Chinese have the tools, the knowledge, and the skilled workers. But, while they do "work for cheap", they can't work for free.

As for the OP - it happens. Mounting paste and a torque wrench are a safe bet.
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Old 11-25-20, 09:36 AM
  #38  
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Originally Posted by Bike Gremlin View Post
To be fair - Chinese can make high quality stuff and sell it at roughly half the price of those made in USA/EU.
However, at least that's my impression, when "brand name" manufacturers outsource production to China, they probably pay about 1/10 of what they charge. And you can't get 10 times more than you pay for.
Chinese have the tools, the knowledge, and the skilled workers. But, while they do "work for cheap", they can't work for free.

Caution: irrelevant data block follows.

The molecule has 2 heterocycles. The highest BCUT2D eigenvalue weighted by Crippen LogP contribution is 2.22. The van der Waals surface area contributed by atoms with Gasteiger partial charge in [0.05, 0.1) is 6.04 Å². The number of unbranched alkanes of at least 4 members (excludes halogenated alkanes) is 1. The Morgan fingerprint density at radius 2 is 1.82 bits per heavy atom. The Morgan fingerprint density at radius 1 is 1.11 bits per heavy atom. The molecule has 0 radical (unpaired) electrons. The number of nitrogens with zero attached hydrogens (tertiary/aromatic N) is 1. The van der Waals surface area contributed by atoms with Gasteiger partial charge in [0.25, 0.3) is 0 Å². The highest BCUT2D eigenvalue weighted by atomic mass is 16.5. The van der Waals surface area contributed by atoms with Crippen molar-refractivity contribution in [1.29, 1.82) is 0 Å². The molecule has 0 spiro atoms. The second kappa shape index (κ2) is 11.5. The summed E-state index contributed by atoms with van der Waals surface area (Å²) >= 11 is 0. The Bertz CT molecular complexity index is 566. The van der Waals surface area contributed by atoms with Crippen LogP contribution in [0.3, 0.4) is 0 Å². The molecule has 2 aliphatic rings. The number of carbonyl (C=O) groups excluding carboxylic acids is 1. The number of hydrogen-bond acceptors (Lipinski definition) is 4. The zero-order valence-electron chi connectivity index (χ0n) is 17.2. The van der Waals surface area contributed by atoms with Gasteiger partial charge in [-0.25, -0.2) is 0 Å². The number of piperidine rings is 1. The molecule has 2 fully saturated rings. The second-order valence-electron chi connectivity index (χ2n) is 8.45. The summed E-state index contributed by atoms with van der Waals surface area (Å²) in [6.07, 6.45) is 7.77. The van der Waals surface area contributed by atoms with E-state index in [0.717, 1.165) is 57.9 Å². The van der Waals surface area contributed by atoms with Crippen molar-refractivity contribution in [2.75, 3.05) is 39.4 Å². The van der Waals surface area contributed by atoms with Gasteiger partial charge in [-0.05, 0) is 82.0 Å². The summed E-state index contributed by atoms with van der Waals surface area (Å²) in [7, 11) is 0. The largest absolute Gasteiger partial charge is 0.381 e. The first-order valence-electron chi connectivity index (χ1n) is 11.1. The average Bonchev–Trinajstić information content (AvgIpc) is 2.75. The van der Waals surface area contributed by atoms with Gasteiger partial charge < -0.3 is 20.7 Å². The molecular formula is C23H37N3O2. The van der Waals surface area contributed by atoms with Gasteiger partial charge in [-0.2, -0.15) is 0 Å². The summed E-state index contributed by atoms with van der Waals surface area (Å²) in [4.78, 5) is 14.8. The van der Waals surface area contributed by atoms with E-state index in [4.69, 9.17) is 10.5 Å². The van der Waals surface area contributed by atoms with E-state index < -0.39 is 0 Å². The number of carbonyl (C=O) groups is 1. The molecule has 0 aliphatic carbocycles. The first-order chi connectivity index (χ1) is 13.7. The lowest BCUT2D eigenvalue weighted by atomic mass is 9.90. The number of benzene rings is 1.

As for the OP - it happens. Mounting paste and a torque wrench are a safe bet.
Re: mounting paste - never used it - does it work on painted surfaces?
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Old 11-25-20, 10:57 AM
  #39  
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I used to be good at a lot of things...

Auto mechanic, carpenter, landscaper, computer programmer, etc. etc.

I still do all those things (except programming), but not as well, or at least not as quickly. It's frustrating, but part of aging. Two factors that diminish my skills are reduced visual acuity and muscle cramps. I hate wearing glasses, so I only put on reading glasses for up close work or reading. I used to think nothing about sliding under a car or twisting myself into a tight spot for carpentry repairs or whatnot. Now there's a good chance my legs will cramp, upper or lower.